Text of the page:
UKIP would have a lot more credibility by having their OWN elected MPs after 2015, than stealing a badly maligned one of someone else’s.

            • Russell

              I agree with most of what you say. I do feel there are a number of Conservative MP’s who would benefit the UKIP party if they crossed the floor, and actually many UKIP proposals in their manifesto are not a million miles away from Tory thinking (not coalition thinking). I certainly look forward to the first UKIP elected MP, hopefully within the next year at a by-election. .

      • Alan

        Time to Unite as Britons Blockade Parliament get rid of LibLabCon once and for all,at least 100-000 to 1 Million strong will throw these Charlatans out of Power and Expel the unwanted EU/ECHR from our shores for good,at least UKIP has Nigel Farage who cares deeply for Britain unlike the three stoodges Cameron,Clegg and Red Ed who all are thunderbirds Puppets,

    • Jonathon Robert Cowley

      UKIP are a break-away Tory faction headed by a City trader who wants to privatise everything. What part of that is anti-establishment? They’re as mainstream as you can get.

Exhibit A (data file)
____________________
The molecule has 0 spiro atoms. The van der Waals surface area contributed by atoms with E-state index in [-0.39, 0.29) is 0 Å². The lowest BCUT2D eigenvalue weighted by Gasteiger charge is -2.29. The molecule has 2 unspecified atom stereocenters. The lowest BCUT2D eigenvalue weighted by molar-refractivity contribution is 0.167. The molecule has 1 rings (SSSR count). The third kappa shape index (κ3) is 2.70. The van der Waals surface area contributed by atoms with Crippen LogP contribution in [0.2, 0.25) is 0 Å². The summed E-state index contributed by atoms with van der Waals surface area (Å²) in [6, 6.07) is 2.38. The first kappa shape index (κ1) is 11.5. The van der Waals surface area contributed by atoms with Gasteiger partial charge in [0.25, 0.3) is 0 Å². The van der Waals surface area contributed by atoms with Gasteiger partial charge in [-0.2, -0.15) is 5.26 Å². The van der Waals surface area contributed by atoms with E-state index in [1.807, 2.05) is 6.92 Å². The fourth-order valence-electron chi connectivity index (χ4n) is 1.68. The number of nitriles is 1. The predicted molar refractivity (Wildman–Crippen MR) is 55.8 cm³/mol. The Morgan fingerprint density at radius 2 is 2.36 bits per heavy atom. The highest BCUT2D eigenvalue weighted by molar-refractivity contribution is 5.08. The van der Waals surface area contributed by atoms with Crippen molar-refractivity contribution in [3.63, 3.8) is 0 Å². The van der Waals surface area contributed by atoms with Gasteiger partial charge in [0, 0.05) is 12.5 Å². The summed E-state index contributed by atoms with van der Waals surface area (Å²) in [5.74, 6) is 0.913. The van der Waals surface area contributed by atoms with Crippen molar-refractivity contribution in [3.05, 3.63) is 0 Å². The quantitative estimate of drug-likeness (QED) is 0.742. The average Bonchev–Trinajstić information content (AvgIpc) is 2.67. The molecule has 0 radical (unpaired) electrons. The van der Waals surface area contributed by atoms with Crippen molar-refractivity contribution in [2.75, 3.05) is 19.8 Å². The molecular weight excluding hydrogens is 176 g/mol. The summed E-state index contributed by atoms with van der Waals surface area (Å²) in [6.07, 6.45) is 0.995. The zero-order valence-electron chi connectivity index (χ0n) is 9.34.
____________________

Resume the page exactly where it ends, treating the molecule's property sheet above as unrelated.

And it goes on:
• Tim Durden

        Myself and a vast proportion of the public dont see UKIP that way though. We are attracting support from all three parties not just the Conservatives and we have a leader who tackles the issues the people of this country care about most and the other three parties are too scared to touch.

        • @Rakehell_Obi

          You mean tackling the issues the Australian-American Rupert Murdoch, or the Daily Hate Mail wants British people to be concerned about.
          Safely away from not being concerned about the NHS being privatised, Just blame immigrants, the poor and disabled.

          • Tim Durden

            Well the issues that the left leaning papers read by people at the BBC and people in Government like to believe in are the very issues that have got this country into the mess that we are in.

            Ludicrous green subsidies that push energy prices through the roof meaning pensioners have to choose between eating and freezing.

            Continuing mass immigration whilst our own young people cannot get jobs.

            Supporting and propping up the undemocratic and wasteful EU that costs £53 million a day

            Soft on law and order meaning criminals are let out early and are free to reoffend.

            Soft, poorly disciplined schools that leave our next generation with no prospects whatsoever whilst politicians send their kids to private schools.

            A welfare state that under Labour meant it made more sense to live on benefits than to work on minimum wage.

            A tax system that is preventing growth.

            UKIP have answers to all of these problems and are connecting with the average man and woman on the street. Go into a pub or restaurant and these are the issues people are worried about. Not gay marriage or where the next wind turbine is going to be built.

            • Gaudi